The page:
Linked by Thom Holwerda on Fri 19th Mar 2010 13:00 UTC, submitted by Jim Lynch
General Development "With chip makers continuing to increase the number of cores they include on each new generation of their processors, perhaps it's time to rethink the basic architecture of today's operating systems, suggested Dave Probert, a kernel architect within the Windows core operating systems division at Microsoft."
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mphipps
Member since:
2006-08-21

It's too bad that no one ever thought about writing an operating system that was specifically designed for multiple processors, that was pervasively multi-threaded and was super responsive under load. That would Be a great idea. It would be neat, too, if there were a free (as in beer and speech) version that anyone could download and try out. What might a name for an operating system like that be? Maybe something vaguely poetic, implying nature, simplicity and compactness...

Edited 2010-03-19 21:33 UTC

Reply Score: 7

Nicholas Blachford Member since:
2005-07-06

It's too bad that no one ever thought about writing an operating system that was specifically designed for multiple processors, that was pervasively multi-threaded and was super responsive under load. That would Be a great idea. It would be neat, too, if there were a free (as in beer and speech) version that anyone could download and try out. What might a name for an operating system like that be? Maybe something vaguely poetic, implying nature, simplicity and compactness...


Haiku was designed for relatively few cores, it'll hit scaling problems as the number of cores increase and will have no idea how to deal with non cache-coherent cache systems.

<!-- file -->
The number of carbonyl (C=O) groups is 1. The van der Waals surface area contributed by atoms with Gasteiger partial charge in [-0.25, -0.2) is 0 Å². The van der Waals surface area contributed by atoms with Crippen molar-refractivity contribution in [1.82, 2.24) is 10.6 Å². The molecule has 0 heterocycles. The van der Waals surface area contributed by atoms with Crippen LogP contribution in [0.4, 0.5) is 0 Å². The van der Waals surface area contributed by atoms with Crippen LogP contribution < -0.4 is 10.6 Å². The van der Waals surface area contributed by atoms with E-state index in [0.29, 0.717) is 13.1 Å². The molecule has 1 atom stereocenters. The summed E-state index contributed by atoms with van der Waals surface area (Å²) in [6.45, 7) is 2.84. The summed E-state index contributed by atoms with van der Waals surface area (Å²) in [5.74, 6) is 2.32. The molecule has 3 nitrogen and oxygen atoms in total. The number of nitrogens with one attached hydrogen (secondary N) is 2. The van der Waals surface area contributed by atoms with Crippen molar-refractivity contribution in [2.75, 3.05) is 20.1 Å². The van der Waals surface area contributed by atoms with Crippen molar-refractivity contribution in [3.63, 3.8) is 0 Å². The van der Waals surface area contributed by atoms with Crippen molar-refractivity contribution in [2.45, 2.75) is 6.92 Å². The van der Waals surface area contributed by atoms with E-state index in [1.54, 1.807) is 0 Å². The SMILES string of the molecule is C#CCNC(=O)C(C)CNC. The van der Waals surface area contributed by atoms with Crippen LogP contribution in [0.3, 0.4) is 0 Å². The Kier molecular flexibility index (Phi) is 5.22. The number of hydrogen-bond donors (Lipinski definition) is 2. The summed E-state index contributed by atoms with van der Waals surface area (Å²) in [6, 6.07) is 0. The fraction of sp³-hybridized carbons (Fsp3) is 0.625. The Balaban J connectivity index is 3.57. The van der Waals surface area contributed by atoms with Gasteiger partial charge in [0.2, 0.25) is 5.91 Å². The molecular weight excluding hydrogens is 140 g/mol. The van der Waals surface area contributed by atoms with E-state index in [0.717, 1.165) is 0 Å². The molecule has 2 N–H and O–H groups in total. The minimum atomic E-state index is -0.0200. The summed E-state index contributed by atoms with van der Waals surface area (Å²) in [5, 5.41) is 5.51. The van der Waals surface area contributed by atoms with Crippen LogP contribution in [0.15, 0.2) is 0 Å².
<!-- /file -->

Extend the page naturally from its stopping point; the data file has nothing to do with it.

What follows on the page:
I know of only one "real" OS designed to solve this: DragonFly BSD.

Reply Parent Score: 2

Nicholas Blachford Member since:
2005-07-06

To clarify my previous point, the article is abut scaling beyond the relatively small numbers of cores we have now and going into the so called "many-core" area.

The hardware is also likely to end up quite different from what we have now. Today the systems are kept in sync by cache coherence, however this itself has scaling problems so in the future we'll see non cache-coherent systems, Intel's single chip cloud is an example.

Desktop OSs simply aren't designed for this sort of design and
as DragonFly BSD is the only one I'm aware of working on this for the desktop/small server. There are other OSs but they are big iron or research OSs (e.g. Barrelfish).

Interestingly BeOS/Haiku does have one of the key elements in place already - the API uses message passing. So it's probably a lot better placed for future systems than most OSs.

What would be really interesting is if you were to combine the DragonFly kernel with the Haiku user land. That'd give you a highly scalable, truly desktop OS.

Reply Parent Score: 2

Invincible Cow Member since:
2006-06-24

oups

Edited 2010-03-20 09:58 UTC

Reply Parent Score: 2

Phloptical Member since:
2006-10-10

It certainly would Be a great idea! Wink wink....nudge nudge! ;)

Reply Parent Score: 2